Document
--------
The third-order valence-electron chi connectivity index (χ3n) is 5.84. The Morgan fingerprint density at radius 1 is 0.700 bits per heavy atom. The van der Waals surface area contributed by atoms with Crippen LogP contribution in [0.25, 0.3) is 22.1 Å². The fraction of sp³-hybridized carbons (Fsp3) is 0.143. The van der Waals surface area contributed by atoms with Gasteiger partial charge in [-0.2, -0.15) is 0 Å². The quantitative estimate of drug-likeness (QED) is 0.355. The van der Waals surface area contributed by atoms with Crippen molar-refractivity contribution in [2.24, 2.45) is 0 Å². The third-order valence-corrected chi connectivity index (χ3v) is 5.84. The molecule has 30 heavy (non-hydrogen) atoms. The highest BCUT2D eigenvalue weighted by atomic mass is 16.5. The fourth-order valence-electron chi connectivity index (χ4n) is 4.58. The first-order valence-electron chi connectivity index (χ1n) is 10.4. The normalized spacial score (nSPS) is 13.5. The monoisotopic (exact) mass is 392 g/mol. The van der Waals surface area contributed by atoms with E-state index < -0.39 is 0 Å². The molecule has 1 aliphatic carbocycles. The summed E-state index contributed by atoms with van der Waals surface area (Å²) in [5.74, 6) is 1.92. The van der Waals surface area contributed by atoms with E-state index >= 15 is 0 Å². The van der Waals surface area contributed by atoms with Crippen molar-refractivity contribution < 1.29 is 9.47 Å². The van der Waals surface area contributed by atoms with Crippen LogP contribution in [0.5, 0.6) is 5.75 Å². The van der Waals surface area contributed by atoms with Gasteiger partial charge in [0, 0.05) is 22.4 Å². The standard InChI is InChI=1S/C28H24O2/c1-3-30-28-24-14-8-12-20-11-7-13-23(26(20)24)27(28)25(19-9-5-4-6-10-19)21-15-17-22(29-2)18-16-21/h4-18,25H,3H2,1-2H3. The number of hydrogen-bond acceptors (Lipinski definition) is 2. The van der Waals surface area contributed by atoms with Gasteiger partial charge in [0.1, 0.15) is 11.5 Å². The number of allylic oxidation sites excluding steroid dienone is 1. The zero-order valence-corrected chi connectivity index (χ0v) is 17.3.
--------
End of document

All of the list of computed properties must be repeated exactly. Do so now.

The third-order valence-electron chi connectivity index (χ3n) is 5.84. The Morgan fingerprint density at radius 1 is 0.700 bits per heavy atom. The van der Waals surface area contributed by atoms with Crippen LogP contribution in [0.25, 0.3) is 22.1 Å². The fraction of sp³-hybridized carbons (Fsp3) is 0.143. The van der Waals surface area contributed by atoms with Gasteiger partial charge in [-0.2, -0.15) is 0 Å². The quantitative estimate of drug-likeness (QED) is 0.355. The van der Waals surface area contributed by atoms with Crippen molar-refractivity contribution in [2.24, 2.45) is 0 Å². The third-order valence-corrected chi connectivity index (χ3v) is 5.84. The molecule has 30 heavy (non-hydrogen) atoms. The highest BCUT2D eigenvalue weighted by atomic mass is 16.5. The fourth-order valence-electron chi connectivity index (χ4n) is 4.58. The first-order valence-electron chi connectivity index (χ1n) is 10.4. The normalized spacial score (nSPS) is 13.5. The monoisotopic (exact) mass is 392 g/mol. The van der Waals surface area contributed by atoms with E-state index < -0.39 is 0 Å². The molecule has 1 aliphatic carbocycles. The summed E-state index contributed by atoms with van der Waals surface area (Å²) in [5.74, 6) is 1.92. The van der Waals surface area contributed by atoms with E-state index >= 15 is 0 Å². The van der Waals surface area contributed by atoms with Crippen molar-refractivity contribution < 1.29 is 9.47 Å². The van der Waals surface area contributed by atoms with Crippen LogP contribution in [0.5, 0.6) is 5.75 Å². The van der Waals surface area contributed by atoms with Gasteiger partial charge in [0, 0.05) is 22.4 Å². The standard InChI is InChI=1S/C28H24O2/c1-3-30-28-24-14-8-12-20-11-7-13-23(26(20)24)27(28)25(19-9-5-4-6-10-19)21-15-17-22(29-2)18-16-21/h4-18,25H,3H2,1-2H3. The number of hydrogen-bond acceptors (Lipinski definition) is 2. The van der Waals surface area contributed by atoms with Gasteiger partial charge in [0.1, 0.15) is 11.5 Å². The number of allylic oxidation sites excluding steroid dienone is 1. The zero-order valence-corrected chi connectivity index (χ0v) is 17.3.